“What’s the new normal going to look like?” Tim Metzger wonders, sequestered in Lenox, Massachusetts, during the coronavirus shutdown. The founder of Tillen Farms brand of cocktail garnishes (which he sold to Stonewall Kitchen in 2018) thinks that changes in the specialty food industry will be felt for years to come.
“There will be no more sampling, only pre-packaged samples or mini jars,” he says. “There’s no model for salad bars anymore; no one will want things that have been touched. The basis for developing relationships is one of the biggest casualties, the most troubling from a professional standpoint.”
Metzger has been developing strong relationships in the industry for decades. His first Fancy Food Show was in 1981 when he worked for Pasta & Cheese, Inc., learning aspects of importing and distribution and becoming its vice president of sales and marketing. He held a similar position at The Gilway Co., another specialty food importer, and also became the sales agent for a pickled vegetable line produced by a Washington winery, Hogue Cellars. Its drink amenities brand was called Hogue Farms, and included Bloody Mary-friendly pickled asparagus and spicy dilly beans, which got him involved in the bar and restaurant industry.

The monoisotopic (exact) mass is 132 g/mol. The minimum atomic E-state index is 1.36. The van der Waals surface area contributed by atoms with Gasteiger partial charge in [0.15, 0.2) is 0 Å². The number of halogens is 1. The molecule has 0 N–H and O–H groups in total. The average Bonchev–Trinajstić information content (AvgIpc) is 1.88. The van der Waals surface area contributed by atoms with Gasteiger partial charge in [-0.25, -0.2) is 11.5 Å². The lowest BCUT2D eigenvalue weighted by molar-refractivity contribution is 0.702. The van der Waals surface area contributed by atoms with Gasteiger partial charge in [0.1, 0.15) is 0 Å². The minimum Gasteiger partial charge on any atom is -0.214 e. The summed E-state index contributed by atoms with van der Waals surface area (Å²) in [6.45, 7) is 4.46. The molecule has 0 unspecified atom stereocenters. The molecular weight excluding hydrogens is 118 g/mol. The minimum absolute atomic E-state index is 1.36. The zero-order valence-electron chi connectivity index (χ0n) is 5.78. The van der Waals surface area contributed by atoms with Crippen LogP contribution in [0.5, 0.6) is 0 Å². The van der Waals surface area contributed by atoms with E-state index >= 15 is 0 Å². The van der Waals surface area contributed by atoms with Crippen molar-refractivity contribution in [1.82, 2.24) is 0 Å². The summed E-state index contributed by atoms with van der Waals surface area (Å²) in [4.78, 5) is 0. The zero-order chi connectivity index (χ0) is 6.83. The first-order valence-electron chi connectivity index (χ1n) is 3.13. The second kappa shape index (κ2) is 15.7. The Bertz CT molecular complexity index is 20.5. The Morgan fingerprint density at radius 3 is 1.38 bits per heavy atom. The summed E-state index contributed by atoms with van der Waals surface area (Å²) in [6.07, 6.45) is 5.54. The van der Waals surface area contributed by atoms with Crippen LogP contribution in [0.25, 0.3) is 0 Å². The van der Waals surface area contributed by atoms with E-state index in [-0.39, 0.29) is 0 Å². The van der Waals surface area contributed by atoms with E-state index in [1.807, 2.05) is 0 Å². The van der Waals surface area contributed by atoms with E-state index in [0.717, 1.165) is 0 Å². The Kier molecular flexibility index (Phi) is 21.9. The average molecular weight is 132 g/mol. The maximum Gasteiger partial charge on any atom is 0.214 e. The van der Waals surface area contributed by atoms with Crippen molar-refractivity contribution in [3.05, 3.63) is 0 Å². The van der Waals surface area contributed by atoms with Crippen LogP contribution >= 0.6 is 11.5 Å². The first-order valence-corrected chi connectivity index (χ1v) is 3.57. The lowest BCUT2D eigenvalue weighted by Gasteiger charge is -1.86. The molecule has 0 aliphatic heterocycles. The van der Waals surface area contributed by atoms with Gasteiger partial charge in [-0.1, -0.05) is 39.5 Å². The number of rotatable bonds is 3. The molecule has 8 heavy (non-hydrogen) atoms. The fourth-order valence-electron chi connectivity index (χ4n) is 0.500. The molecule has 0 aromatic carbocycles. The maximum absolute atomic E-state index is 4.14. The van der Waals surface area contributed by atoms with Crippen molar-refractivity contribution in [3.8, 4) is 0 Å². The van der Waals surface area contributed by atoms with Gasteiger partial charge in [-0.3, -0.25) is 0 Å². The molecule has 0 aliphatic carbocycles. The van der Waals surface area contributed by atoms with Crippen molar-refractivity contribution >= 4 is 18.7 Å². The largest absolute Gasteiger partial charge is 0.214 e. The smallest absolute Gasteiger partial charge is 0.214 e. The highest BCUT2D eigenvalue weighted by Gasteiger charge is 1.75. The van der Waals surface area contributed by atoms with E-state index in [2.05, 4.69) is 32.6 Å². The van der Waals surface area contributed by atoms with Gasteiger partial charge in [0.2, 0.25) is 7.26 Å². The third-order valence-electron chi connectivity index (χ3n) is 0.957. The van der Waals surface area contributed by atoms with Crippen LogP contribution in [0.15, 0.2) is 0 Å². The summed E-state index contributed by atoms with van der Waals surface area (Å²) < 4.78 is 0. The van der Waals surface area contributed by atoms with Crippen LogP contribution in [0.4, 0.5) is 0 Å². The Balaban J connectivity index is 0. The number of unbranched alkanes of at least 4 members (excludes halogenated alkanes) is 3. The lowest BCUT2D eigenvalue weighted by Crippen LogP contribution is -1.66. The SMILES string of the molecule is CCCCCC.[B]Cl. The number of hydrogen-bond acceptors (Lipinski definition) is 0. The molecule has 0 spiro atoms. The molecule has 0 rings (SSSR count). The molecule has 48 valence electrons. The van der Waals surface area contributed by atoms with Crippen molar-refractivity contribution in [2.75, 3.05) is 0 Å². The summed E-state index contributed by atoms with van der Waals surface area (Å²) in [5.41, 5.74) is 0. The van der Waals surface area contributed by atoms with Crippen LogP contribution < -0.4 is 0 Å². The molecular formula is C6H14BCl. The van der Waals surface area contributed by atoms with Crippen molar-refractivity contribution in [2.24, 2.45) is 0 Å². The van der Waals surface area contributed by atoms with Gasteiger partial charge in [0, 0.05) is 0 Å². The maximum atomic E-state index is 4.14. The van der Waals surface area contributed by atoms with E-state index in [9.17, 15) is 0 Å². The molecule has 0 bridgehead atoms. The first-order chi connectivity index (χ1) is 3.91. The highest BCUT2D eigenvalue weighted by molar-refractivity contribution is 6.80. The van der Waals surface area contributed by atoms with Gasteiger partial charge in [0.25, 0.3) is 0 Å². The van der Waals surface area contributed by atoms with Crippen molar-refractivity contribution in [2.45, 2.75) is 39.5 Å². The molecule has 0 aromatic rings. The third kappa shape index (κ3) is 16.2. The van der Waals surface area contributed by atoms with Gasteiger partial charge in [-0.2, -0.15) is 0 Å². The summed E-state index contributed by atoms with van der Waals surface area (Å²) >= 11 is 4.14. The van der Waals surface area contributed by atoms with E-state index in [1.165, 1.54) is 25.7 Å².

Metzger ended up acquiring Hogue’s food division when the winery was sold, and in 2004 reintroduced the line as Tillen Farms, an acronym of Tim, Jill (his daughter) and Helen (his wife). Over the years, he flushed out the brand to include Bourbon Bada Bing Cherries, Merry Maraschino Cherries, Bloody Mary Olives, and Jalapeño Onions in Vermouth.
As if that didn’t keep him busy enough, for 14 years he served on the SFA’s board of directors, including a stint as chairman. For many years at the Fancy Food Show he has taught the acclaimed “Basics: The Business of Specialty Foods,” an 8-hour boot camp course designed for new companies entering the industry.
Despite the cancellation of this summer’s show, he predicts, “With enough action and ingenuity, the gap will be filled. This will force people to innovate in a different way.” After all, he pointed out, many specialty food items are designed for longterm storage, adding, “For years and years, there was so much of a trend of fresh vegetables and fruit, perishable meats. The center of the store had the kiss of death to it, but now shelf stable has a sexy ring.”
His 90-year-old mother, whose family lost everything fleeing Hitler’s Germany and endured the London Blitz in a bomb shelter, and his 94-year old mother-in-law, who lived through the polio pandemic, have given him perspective. “Both of them are extraordinarily optimistic,” he says, “which makes me feel better about the future.”
Julie Besonen writes for The New York Times and is a restaurant columnist for nycgo.com.